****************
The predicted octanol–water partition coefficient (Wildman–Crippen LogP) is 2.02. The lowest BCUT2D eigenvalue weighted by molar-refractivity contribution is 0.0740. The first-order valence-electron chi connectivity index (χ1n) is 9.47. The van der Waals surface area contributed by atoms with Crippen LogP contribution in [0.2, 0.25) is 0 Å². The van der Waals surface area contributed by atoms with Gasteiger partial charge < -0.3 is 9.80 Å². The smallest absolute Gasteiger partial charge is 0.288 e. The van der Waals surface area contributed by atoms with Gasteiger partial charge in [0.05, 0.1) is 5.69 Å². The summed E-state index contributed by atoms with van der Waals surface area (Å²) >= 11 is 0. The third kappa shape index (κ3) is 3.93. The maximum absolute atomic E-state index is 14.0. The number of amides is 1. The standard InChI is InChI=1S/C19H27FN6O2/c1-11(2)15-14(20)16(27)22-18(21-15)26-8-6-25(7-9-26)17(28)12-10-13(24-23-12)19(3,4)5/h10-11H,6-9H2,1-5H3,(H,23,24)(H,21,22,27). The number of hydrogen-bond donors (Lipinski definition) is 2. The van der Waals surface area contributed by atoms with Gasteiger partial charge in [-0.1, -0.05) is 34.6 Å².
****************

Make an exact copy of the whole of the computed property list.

The predicted octanol–water partition coefficient (Wildman–Crippen LogP) is 2.02. The lowest BCUT2D eigenvalue weighted by molar-refractivity contribution is 0.0740. The first-order valence-electron chi connectivity index (χ1n) is 9.47. The van der Waals surface area contributed by atoms with Crippen LogP contribution in [0.2, 0.25) is 0 Å². The van der Waals surface area contributed by atoms with Gasteiger partial charge < -0.3 is 9.80 Å². The smallest absolute Gasteiger partial charge is 0.288 e. The van der Waals surface area contributed by atoms with Gasteiger partial charge in [0.05, 0.1) is 5.69 Å². The summed E-state index contributed by atoms with van der Waals surface area (Å²) >= 11 is 0. The third kappa shape index (κ3) is 3.93. The maximum absolute atomic E-state index is 14.0. The number of amides is 1. The standard InChI is InChI=1S/C19H27FN6O2/c1-11(2)15-14(20)16(27)22-18(21-15)26-8-6-25(7-9-26)17(28)12-10-13(24-23-12)19(3,4)5/h10-11H,6-9H2,1-5H3,(H,23,24)(H,21,22,27). The number of hydrogen-bond donors (Lipinski definition) is 2. The van der Waals surface area contributed by atoms with Gasteiger partial charge in [-0.1, -0.05) is 34.6 Å².